The earlier a child with single-sided deafness is fitted with a cochlear implant the better the increase in speech discrimination, a study finds.
Young children with single-sided deafness (SSD) experience a long-term increase in speech discrimination when having a cochlear implant, a German study shows.
Especially in children aged below 3 years and 2 months at the time of surgery, there was a substantial long-term increase in speech discrimination and subjective benefit, according to the study. But all children up to 5 years or older in the study experienced an increase in speech discrimination with a cochlear implant.
In the study, a long-term follow-up of 3 years and 5 months showed that the earlier the child is fitted with a cochlear implant the better the increase in speech discrimination and subjective benefit.
The authors write that it is mandatory to identify children with single-sided deafness (SSD) as early as bilaterally deaf children.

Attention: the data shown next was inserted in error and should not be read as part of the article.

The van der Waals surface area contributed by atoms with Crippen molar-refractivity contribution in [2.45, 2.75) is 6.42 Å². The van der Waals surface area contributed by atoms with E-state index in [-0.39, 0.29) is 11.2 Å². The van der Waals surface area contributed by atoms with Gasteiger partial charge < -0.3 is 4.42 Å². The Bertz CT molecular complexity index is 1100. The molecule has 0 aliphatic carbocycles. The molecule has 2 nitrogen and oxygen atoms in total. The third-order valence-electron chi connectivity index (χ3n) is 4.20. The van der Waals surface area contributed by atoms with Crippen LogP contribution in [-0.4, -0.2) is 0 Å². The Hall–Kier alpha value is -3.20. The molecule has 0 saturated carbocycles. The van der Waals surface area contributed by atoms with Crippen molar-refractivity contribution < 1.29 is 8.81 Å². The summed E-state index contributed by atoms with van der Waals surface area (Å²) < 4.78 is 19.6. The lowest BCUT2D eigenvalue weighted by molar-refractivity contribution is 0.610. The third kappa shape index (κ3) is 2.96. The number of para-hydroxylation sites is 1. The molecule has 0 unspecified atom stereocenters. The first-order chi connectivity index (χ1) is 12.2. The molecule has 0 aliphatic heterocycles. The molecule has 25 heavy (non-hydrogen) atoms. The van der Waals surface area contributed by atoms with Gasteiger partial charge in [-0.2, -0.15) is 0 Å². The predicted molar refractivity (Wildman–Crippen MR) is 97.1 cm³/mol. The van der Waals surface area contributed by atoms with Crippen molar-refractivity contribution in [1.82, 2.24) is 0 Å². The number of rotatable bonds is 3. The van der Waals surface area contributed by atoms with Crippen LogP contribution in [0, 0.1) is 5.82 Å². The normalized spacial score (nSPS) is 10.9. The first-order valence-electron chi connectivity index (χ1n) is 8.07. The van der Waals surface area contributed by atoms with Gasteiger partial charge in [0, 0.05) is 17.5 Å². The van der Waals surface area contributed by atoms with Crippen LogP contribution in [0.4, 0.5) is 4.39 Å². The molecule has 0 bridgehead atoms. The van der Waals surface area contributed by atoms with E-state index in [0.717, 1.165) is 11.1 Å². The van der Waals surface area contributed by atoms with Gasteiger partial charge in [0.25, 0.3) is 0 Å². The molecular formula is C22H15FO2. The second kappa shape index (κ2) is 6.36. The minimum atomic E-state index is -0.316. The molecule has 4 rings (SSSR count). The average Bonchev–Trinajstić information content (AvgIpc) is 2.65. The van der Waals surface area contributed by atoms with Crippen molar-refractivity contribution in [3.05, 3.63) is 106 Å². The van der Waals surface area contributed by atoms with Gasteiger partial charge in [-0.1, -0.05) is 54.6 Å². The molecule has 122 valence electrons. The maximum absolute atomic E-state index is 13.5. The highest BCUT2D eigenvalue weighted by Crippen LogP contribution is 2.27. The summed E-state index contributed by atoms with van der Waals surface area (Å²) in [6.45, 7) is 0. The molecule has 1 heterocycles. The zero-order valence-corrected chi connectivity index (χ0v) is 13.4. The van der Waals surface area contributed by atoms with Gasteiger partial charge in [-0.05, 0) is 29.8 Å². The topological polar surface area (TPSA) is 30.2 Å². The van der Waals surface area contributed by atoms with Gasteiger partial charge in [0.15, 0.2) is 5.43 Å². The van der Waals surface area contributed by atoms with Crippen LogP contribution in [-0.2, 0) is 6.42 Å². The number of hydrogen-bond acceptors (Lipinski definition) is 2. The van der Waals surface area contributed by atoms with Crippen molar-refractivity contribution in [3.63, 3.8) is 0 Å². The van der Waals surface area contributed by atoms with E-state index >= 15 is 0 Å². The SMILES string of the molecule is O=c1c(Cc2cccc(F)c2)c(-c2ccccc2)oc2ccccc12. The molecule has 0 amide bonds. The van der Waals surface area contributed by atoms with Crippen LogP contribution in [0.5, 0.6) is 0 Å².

About the study
The purpose of the retrospective study was to investigate the outcome and critical age of cochlear implantation in congenital single-sided deafness. The study investigated 11 children with congenital SSD who were implanted with a cochlear implant.
The study was made by researchers from the Department of Otorhinolaryngology, ENT Clinic, Medical Centre, University of Freiburg in Germany.
The study, “Long‑term results of cochlear implantation in children with congenital single‑sided deafness”, was published in the journal European Archives of Oto-Rhino-Laryngology.
Sources: https://pubmed.ncbi.nlm.nih.gov/ and the journal European Archives of Oto-Rhino-Laryngology.